Rather than risk overestimating your data quality, a good idea is to follow the 1-10-100 rule. This useful rule was developed by George Labovitz and Yu Sang Chang in 1992 and is great for any business to follow in order to assess the impact of dirty data.
In phase one of the 1-10-100 rule, $1 equates to the amount it costs to verify data in the first instance. This is the cheapest and most effective way of ensuring you capture clean and accurate data. In phase two, the amount increases to $10 – a significant rise compared to the $1 in phase one. This $10 signifies the increased cost that incorrect data has on your business the longer you leave it. In the third and final phase, the initial $1 rises dramatically to $100, and this figure represents the amount of money businesses will have to pay after doing nothing at all to clean their data.
Bad data leads to poor decisions, communication and efficiency, which can have serious impacts on your business. So, instead of overestimating the quality of your data, take a moment to consider the real consequences poor data may leave you faced with. Rather than paying a hefty sum trying to clean data further down the line, tackle the issue from the very beginning by validating at the point of capture.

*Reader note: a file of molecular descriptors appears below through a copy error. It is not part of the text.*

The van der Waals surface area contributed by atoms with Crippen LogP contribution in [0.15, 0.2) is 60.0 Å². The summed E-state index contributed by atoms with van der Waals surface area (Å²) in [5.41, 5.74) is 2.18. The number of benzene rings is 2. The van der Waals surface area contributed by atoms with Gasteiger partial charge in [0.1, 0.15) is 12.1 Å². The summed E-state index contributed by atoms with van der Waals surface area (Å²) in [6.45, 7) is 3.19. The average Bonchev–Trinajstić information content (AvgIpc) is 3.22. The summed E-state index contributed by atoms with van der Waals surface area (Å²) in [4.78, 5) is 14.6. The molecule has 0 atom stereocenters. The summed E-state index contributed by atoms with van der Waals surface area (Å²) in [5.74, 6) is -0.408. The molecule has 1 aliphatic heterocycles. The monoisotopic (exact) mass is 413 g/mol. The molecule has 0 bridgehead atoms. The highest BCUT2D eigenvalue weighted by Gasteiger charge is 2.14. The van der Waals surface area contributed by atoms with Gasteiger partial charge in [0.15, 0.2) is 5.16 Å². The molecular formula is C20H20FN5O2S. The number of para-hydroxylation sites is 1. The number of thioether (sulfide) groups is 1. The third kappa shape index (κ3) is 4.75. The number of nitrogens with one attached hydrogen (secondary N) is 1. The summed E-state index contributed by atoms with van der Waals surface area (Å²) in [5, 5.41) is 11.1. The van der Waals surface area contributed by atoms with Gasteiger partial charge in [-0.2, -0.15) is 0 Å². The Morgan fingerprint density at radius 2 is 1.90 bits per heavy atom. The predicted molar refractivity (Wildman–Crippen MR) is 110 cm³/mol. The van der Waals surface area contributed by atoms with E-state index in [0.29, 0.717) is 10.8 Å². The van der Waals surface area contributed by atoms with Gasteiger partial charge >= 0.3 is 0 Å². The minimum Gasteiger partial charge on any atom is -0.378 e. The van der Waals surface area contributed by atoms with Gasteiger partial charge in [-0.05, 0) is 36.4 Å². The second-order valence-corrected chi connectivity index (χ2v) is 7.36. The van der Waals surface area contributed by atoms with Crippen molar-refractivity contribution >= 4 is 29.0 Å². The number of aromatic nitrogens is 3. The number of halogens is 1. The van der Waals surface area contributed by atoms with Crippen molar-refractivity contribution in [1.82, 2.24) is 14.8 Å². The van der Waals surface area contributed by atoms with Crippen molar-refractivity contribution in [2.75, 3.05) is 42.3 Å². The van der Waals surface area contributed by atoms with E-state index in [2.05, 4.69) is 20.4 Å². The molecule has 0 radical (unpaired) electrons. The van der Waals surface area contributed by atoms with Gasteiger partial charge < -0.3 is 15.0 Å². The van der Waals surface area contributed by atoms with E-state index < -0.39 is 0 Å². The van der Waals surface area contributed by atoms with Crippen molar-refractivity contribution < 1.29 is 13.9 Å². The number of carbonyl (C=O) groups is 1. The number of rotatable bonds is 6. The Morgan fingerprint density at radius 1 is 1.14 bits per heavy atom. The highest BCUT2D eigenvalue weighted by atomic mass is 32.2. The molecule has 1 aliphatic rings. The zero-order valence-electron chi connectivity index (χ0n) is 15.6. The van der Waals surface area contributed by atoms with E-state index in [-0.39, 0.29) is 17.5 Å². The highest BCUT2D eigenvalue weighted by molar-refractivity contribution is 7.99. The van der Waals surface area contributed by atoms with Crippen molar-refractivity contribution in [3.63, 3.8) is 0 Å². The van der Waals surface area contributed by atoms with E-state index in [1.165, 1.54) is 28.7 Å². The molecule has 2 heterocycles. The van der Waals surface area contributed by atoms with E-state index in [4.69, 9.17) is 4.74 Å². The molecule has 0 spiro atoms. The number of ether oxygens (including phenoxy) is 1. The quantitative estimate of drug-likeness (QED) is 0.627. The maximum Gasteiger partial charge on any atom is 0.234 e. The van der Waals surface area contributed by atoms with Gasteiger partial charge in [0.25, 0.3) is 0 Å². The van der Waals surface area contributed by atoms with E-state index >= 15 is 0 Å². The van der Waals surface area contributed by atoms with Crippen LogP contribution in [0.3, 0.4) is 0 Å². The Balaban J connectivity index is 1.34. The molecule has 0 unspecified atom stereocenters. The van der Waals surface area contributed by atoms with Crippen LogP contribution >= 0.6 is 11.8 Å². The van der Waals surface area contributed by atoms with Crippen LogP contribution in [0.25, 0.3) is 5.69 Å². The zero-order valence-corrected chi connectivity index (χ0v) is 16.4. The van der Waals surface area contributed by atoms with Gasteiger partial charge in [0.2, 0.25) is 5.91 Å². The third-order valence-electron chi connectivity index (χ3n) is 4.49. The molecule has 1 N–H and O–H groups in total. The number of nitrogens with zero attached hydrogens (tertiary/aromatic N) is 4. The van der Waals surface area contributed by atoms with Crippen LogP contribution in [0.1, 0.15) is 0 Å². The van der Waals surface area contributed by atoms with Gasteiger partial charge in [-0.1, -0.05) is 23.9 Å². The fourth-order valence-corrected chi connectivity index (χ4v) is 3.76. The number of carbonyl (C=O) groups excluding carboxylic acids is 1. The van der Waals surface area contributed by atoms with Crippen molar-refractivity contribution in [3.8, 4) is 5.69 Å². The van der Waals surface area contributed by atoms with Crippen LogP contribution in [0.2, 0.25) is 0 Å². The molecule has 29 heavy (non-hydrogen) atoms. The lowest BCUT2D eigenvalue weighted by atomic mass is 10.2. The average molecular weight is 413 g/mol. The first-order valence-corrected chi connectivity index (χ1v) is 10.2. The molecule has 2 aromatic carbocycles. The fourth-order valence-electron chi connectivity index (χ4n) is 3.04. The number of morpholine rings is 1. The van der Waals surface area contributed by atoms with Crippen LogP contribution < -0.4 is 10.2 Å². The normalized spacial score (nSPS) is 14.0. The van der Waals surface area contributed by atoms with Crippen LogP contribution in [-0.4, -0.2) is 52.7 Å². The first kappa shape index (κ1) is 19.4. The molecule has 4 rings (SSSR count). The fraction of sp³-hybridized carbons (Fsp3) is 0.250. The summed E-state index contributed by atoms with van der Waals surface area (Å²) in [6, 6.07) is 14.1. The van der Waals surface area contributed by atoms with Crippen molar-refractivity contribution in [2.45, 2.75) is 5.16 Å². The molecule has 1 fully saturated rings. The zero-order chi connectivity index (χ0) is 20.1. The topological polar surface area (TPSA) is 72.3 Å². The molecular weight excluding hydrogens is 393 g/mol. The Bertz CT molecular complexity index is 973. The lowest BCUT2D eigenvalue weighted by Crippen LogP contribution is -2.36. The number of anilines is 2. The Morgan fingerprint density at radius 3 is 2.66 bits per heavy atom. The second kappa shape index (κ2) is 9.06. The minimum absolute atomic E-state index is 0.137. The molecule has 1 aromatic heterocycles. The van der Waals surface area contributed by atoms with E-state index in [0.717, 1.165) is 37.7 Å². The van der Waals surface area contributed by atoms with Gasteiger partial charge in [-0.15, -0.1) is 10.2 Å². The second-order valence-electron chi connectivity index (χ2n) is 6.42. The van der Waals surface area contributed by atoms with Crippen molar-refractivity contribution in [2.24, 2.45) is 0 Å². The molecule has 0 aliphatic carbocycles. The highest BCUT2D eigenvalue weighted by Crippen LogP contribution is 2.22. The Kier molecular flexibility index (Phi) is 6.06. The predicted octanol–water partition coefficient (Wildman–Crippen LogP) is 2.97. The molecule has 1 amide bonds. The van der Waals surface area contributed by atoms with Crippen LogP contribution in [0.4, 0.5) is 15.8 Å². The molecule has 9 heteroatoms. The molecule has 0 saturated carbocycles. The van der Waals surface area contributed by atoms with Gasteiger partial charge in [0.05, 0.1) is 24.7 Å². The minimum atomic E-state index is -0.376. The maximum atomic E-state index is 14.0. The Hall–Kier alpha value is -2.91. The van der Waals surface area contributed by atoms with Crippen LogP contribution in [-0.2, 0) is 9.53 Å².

In our recent study, we discovered that two thirds (66%) of retailers believe that address accuracy is critical to their business. However, 80% of retailers suggest that customers often don’t realize that failed deliveries are due to them mistyping their own address. Data that is entered incorrectly at the beginning is certain to lead to numerous future issues.
So, using tools such as address verification to validate addresses at the point of entry will ensure that not only will you save money in the long run, but will also help strengthen customer relationships, brand reputation and business efficiency.
Interested in learning more about the impact of data quality? Download our report Fixing Failed Deliveries: Improving Data Quality in Retail.